- Information concerning if the property has been previously valuated should be discovered. The reason for the previous valuation as well as its result can contribute to the valuation process. That is, comparable evidence and the reasoning behind the figure provided by the previous valuation will be useful to the current valuator.
- Whether there are any current legal encumbrances on the property is also important information. Such as if the property is under an injunction.
- If offers have already been made to purchase the subject property, the amount being offered will be useful in calculating an accurate value of the subject property.
What methods are used for valuating a property?
The method applied in valuating a property is dependent on the sort of property in question. That is, there are methods of property evaluation that are better suited for either a residential or a commercial property. Below are 5 methods that can be used to valuate specific types of properties.
- Comparative method: This is performed by comparing the subject property with neighbouring properties. The best results are achieved from this method if the properties being compared share similar attributes. This method is better suited for valuating residential properties.
- Investment method: This method is often used when evaluating a commercial property. It is carried out by using a discounted cash flow equation to determine the value of a property through its ability to produce income or earnings.
- Residual method: With the help of this method, a property valuator will be able to provide a property developer an accurate estimate of the value of a developing site. It operates by calculating the final gross development value for a land and the cost of developing that land.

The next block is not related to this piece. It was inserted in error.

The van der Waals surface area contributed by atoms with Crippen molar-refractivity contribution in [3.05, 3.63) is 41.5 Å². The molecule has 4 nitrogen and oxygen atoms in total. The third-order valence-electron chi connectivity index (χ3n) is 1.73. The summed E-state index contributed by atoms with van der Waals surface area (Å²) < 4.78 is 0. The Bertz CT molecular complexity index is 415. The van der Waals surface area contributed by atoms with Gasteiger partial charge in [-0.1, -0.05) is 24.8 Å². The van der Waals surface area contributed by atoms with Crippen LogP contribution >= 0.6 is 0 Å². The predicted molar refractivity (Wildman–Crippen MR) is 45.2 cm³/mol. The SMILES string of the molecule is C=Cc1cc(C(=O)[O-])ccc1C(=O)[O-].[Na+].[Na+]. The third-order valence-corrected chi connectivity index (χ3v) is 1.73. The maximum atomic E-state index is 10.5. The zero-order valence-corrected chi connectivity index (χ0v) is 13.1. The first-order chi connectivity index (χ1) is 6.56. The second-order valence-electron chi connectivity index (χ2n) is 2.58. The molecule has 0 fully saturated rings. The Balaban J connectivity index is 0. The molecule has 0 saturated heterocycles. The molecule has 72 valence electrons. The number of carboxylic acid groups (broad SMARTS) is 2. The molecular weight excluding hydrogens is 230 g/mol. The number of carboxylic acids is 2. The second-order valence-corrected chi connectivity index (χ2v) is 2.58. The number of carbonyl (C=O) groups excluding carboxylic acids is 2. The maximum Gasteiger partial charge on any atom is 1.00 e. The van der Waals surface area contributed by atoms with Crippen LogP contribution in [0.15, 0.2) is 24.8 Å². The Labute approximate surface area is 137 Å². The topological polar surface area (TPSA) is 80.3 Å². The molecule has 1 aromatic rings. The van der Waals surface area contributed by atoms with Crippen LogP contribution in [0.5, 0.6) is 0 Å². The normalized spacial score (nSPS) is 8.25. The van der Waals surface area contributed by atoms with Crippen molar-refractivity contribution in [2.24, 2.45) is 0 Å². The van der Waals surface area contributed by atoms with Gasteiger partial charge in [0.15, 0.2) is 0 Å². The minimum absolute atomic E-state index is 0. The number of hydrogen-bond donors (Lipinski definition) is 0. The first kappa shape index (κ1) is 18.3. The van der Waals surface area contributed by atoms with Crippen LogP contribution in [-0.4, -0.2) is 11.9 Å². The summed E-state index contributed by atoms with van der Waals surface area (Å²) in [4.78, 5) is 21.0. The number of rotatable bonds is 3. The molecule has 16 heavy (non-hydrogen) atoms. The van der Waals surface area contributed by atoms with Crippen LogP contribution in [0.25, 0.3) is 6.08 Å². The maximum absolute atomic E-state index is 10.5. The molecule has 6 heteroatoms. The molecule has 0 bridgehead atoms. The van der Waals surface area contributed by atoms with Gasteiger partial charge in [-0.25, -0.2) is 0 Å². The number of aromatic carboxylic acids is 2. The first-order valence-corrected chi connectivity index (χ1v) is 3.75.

- Profits method: It is often applied in evaluating a business premises, such as a restaurant, mall, or hotel. It is calculated by taking into consideration a three year average of the business’ operating income. These figures will be derived from the loss and profit, or income statement of the business.
- Replacement cost method: A method that’s mostly used in valuating properties with little comparable data. For example; schools, churches, etc. It operates by taking into consideration an estimate of the replacement value of a property. Cost of the land and the cost to rebuild the building structure are often the basis of the valuation.
Upon completion of a valuation using any of the above methods, the discoveries uncovered by the exercise will be summarised in a Valuation Report that will be delivered to whoever commissioned the property valuation.
What factors affect the value of my property?
The following factors are significant to calculating a property’s value;
- Age of the building structure on the property
- Size of both the land and the building structure.
- Location of the property
- Presence of damage to the property.
- Structural improvements made to the building.
- Room layout within the building.
- The state of the electrical wiring of the building
- The state of the property’s plumbing.
- The amount of storage space provided within the property.
All these elements will come together and be evaluated to determine the market value of the property in question.